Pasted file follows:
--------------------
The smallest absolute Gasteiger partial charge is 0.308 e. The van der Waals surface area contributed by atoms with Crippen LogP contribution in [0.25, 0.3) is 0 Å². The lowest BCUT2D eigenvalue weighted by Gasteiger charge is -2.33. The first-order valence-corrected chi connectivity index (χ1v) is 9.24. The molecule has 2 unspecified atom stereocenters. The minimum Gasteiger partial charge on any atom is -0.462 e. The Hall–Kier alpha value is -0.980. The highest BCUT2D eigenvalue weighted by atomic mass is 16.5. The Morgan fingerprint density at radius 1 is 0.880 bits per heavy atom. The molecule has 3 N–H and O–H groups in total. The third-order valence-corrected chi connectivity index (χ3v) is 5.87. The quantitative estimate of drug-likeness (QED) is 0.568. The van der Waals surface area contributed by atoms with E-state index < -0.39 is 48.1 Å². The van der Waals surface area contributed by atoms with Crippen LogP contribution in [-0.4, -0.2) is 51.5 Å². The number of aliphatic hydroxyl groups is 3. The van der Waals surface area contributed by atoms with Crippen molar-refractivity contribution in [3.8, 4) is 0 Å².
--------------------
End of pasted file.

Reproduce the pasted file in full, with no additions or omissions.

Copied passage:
The smallest absolute Gasteiger partial charge is 0.308 e. The van der Waals surface area contributed by atoms with Crippen LogP contribution in [0.25, 0.3) is 0 Å². The lowest BCUT2D eigenvalue weighted by Gasteiger charge is -2.33. The first-order valence-corrected chi connectivity index (χ1v) is 9.24. The molecule has 2 unspecified atom stereocenters. The minimum Gasteiger partial charge on any atom is -0.462 e. The Hall–Kier alpha value is -0.980. The highest BCUT2D eigenvalue weighted by atomic mass is 16.5. The Morgan fingerprint density at radius 1 is 0.880 bits per heavy atom. The molecule has 3 N–H and O–H groups in total. The third-order valence-corrected chi connectivity index (χ3v) is 5.87. The quantitative estimate of drug-likeness (QED) is 0.568. The van der Waals surface area contributed by atoms with E-state index < -0.39 is 48.1 Å². The van der Waals surface area contributed by atoms with Crippen LogP contribution in [-0.4, -0.2) is 51.5 Å². The number of aliphatic hydroxyl groups is 3. The van der Waals surface area contributed by atoms with Crippen molar-refractivity contribution in [3.8, 4) is 0 Å².